Synthesis of Brahma, Vishnu and Shiva
Kalidasa was the first great poet to advocate the basic oneness governing the three forms of Brahma, Vishnu and Shiva. He has composed elaborate eulogies to all three across his works.
In Raghuvamsham, the tenth chapter is devoted to the gods praising Lord Vishnu and imploring him to protect them from the demon king Ravana. In the second chapter of Kumarasambhavam, the gods praise Brahma and implore him to protect them from the demon Tarakasura. In the same epic, we see a brief section in the sixth chapter where the Saptarshis praise Lord Shiva.
These apart, Kalidasa has written memorable invocatory verses eulogizing Lord Shiva in all his major works. In the seventh chapter of Kumarasambhavam, he explicitly states the essential oneness of the three forms of Brahma, Vishnu and Shiva.
The same ideal manifests itself in 3 ways – Brahma, Vishnu and Shiva. It is common for them to move up and down the hierarchy among them. Sometimes Vishnu takes precedence over Shiva; at other times, Shiva takes precedence over Vishnu; similarly, at times Brahma takes precedence over the other two and they indeed take precedence over Brahma at other times.
Kalidasa and Other Arts
From his works, it is clear that Kalidasa had extensive knowledge of dance, music and painting. His knowledge of dance can be estimated from his play Malavakagnimitram. At the very beginning, he makes his famous remark about the stage.
The stage is a one-stop entertainment solution for people of varied tastes and orientations.
Elsewhere in the same play, we get to know of his intimate knowledge of dance and his astute observations about it.
Similarly, his knowledge of music and painting is found scattered across his works. We also see a close correlation between his works and some of the surviving sculptures from the Gupta Golden Age.
For example, the Deogarh Dashavatara temple has a relief sculpture depicting Lord Vishnu sleeping on his serpent Adishesha. It is identical to the description of Lord Vishnu in the tenth chapter of Raghuvamsham. Also, depictions of the marriage of Lord Shiva with Goddess Parvati can be found in the caves of Ellora and Elephanta. These have all been based on the mythology, description and imagery created by Kalidasa in Kumarasambhavam. The ornate detail of the sculptures correlate well with the ornate nature of Kalidasa’s poetry.
Quantitative contributions of Kalidasa
The contributions of Kalidasa to world literature in general is massive. Apart from the inestimable qualitative value of his seven works, there are many quantitative things in which he excelled.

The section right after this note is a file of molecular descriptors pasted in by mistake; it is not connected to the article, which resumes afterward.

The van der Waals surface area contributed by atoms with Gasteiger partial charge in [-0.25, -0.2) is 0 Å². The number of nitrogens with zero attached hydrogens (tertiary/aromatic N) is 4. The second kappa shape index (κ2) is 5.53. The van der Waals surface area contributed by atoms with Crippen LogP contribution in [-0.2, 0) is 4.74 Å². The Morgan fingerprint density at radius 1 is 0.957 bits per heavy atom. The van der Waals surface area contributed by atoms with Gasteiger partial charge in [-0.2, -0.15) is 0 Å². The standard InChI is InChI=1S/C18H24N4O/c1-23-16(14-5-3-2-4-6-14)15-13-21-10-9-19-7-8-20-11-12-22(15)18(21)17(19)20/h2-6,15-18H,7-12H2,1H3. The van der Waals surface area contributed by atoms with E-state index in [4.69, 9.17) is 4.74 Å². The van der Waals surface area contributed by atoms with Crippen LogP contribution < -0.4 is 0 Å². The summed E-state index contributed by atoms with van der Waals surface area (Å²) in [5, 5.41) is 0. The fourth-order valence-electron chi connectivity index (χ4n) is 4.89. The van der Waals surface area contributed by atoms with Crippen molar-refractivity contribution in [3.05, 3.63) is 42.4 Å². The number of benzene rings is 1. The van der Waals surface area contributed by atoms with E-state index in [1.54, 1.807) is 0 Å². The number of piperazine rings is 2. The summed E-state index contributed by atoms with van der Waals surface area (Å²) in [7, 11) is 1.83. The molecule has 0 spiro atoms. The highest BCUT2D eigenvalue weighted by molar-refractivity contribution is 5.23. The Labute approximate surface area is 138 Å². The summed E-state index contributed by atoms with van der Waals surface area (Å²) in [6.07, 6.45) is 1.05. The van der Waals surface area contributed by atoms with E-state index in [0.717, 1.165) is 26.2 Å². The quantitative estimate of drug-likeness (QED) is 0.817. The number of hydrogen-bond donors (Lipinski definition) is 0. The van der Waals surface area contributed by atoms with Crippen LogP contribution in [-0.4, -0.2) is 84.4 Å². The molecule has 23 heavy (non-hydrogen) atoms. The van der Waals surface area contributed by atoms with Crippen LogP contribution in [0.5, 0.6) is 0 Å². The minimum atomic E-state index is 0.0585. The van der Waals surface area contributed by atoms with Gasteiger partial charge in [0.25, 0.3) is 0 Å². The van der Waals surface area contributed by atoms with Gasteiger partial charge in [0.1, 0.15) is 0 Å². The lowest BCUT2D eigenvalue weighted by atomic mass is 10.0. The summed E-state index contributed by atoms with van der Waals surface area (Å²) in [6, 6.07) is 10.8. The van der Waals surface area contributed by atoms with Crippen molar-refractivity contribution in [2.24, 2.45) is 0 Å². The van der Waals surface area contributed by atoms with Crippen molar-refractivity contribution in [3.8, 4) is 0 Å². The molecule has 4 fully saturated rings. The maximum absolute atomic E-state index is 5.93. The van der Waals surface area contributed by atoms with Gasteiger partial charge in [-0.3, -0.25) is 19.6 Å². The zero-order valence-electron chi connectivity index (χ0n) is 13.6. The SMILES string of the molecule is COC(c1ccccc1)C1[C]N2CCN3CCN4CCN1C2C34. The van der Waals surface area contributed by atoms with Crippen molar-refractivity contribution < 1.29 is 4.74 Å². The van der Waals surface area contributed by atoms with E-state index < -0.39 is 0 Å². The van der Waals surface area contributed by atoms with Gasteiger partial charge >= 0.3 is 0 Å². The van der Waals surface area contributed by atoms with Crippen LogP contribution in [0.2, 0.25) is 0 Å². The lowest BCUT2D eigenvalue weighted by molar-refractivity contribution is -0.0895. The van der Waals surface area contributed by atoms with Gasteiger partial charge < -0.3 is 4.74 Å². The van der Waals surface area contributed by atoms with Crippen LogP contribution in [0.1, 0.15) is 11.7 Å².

He was the first poet to write a complete work devoted to describing the seasons, in his Ritusamharam. His other short lyrical poem Meghadutam became so popular that innumerable imitations of it have appeared. Only the messengers change.
Kalidasa has probably invented or perfected at least three meters – Mandakranta(in Meghadutam), Drutavilambita(in Raghuvamsham) and Rathoddata(in Kumarasambhavam as well as Raghuvamsham).
He was probably the first poet to write a Suprabhatam of any kind. We see it in the fifth chapter of Raghuvamsham where it is dedicated to King Aja. It became so popular that most of the subsequent Suprabhatam poems were composed in the same meter in which Kalidasa had composed his:Vasantatilaka.
Further, Kalidasa is the first one to describe a Swayamvara in detail. We see it during Indumati’s Swayamvara in the sixth chapter of Raghuvamsham. He is also the first great exponent of ornate poetry.
Our tradition celebrates ‘utthanadvadashi’ as the birthday of Kalidasa. It is one of only two dates he has mentioned, the other being the first day of Ashadha. The government of India issued a commemorative stamp to honour him in 1960. The government of Madhya Pradesh has instituted the ‘Kalidas Samman’ award which is given every year to great achievers in the fields of classical music, classical dance, theatre and plastic arts.
However, probably the best way to remember him is to understand what he really was. In my view, he was the first great urban poet, but probably lived like a hermit in Ujjaini during the glorious days of the Gupta Golden Age. In other words, he was probably like those sages that were seen by King Dushyanta in the hermitage of sage Maaricha.
These sages perform penance under the all-giving divine tree Kalpavruksha; in the fine waters embellished by the pollen grains of gold lotuses, they just take their ritual bath; they undertake penance sitting on platforms made of diamond; and they retain their composure and dignity in the face of extreme temptations arising out of divine women; these sages perform penance in the place which is the object of all penance.
On this note, I shall retire, inviting you to enjoy the world of Kalidasa in greater detail. I hope your journey would be as enjoyable and as enriching as it has been to me.
The author is an Information Technology professional and a student and practitioner of Sanskrit poetry.